The extreme case is Tainan cuisine, as they are almost all very sweet. Local friends told me that, traditionally, the more sugar they add in dishes, the more wealth and hospitality they are showing to their guests.
The rice noodles with sauces, sausages and eggs, in a restaurant of Tainan City.

Premium Chinese food is generally rich in umami, with Chaoshan (Teochew) and Guangzhou (Canton) food being the most typical cases. The top ingredients on the Chinese table including abalone, sea cucumber and fish maw, don’t have as many flavors, but they are very high in umami. The ways of cooking these are steaming, boiling or simmering, to keep the original savory quality. One of the best dishes you absolutely cannot miss is the beef hotpot in Chaoshan. Fairly simple, it’s just several plates of hand-sliced pieces of different parts of cow, and it is added to the pot of boiling water on the table. Cooking the beef very quickly in the water, and then dipping in soy sauce, is one of the most savory foods on the planet.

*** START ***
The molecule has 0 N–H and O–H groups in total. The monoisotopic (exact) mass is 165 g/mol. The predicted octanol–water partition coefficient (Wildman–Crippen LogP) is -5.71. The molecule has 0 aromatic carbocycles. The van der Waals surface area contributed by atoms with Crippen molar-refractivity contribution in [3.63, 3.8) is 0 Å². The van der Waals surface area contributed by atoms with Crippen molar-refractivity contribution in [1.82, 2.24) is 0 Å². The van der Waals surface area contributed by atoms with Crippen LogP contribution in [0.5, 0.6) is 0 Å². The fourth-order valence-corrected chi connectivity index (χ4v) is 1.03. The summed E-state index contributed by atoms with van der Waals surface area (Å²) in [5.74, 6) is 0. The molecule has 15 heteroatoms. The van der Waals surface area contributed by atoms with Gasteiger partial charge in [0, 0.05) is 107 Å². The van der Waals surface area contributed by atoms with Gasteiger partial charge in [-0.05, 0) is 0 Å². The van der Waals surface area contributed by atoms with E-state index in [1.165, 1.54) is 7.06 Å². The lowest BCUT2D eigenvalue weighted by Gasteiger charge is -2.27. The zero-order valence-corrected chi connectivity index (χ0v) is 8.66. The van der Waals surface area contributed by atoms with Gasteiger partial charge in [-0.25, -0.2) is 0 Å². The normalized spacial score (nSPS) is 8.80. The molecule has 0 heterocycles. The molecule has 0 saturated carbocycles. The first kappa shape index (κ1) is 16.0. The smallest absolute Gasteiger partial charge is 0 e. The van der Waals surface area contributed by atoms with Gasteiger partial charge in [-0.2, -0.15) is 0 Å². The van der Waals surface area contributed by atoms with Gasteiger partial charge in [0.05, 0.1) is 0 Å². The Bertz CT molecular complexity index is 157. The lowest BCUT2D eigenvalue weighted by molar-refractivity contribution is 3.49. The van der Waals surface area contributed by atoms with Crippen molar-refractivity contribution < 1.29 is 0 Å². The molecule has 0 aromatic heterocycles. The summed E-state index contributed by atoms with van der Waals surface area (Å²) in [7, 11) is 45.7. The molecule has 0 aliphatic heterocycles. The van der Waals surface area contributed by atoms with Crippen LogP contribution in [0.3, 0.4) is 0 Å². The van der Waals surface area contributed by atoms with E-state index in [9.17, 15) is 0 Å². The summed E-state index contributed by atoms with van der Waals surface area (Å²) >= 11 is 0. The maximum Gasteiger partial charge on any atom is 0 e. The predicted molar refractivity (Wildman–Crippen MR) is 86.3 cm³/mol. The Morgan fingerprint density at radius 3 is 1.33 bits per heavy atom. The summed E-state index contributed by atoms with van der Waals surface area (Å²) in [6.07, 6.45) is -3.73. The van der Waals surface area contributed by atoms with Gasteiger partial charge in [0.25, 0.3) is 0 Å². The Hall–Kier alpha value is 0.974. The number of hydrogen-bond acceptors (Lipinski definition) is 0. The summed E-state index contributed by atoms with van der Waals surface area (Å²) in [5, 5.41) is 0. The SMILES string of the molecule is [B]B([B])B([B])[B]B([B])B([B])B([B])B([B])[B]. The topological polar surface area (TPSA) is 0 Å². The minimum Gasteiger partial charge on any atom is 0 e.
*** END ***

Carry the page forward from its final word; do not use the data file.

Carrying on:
Cutting different parts of cattle outside a famous restaurant in Shantou City.
Beef hot pot, with “elastic" beef ball inside.

In China, anywhere you find a dish with almost nothing else added indicates that they want to show you the best purity and quality of the ingredients. Shrimp meat in Shanghai and river beach lamp in Ningxia are two other dishes to try with pure and high umami—they are delicious!

Saltiness is the most important taste for Chinese food, as it goes well with rice. Rice has next to no flavor, thus people need salty dishes to help eat it, or eat it even more with the addition salt-cured meat, fish, egg or vegetables. For example, food of Ningbo can sometimes be way too salty; one can easily finish two or three bowls of rice with their salt-cured fish. 

Soy sauce is another way to add saltiness, while also adding some umami. Braising with soy sauce is quite common in Shanghai and around the Shanghai-area, with meats and seafood being the common proteins. Red braised pork is a very famous and simple dish here, featuring pork belly with quite a bit of soy sauce. After braising for one to two hours, the color of the pork belly becomes deep red, and the skin and fat melts in your mouth. For me, it is the best partner with rice!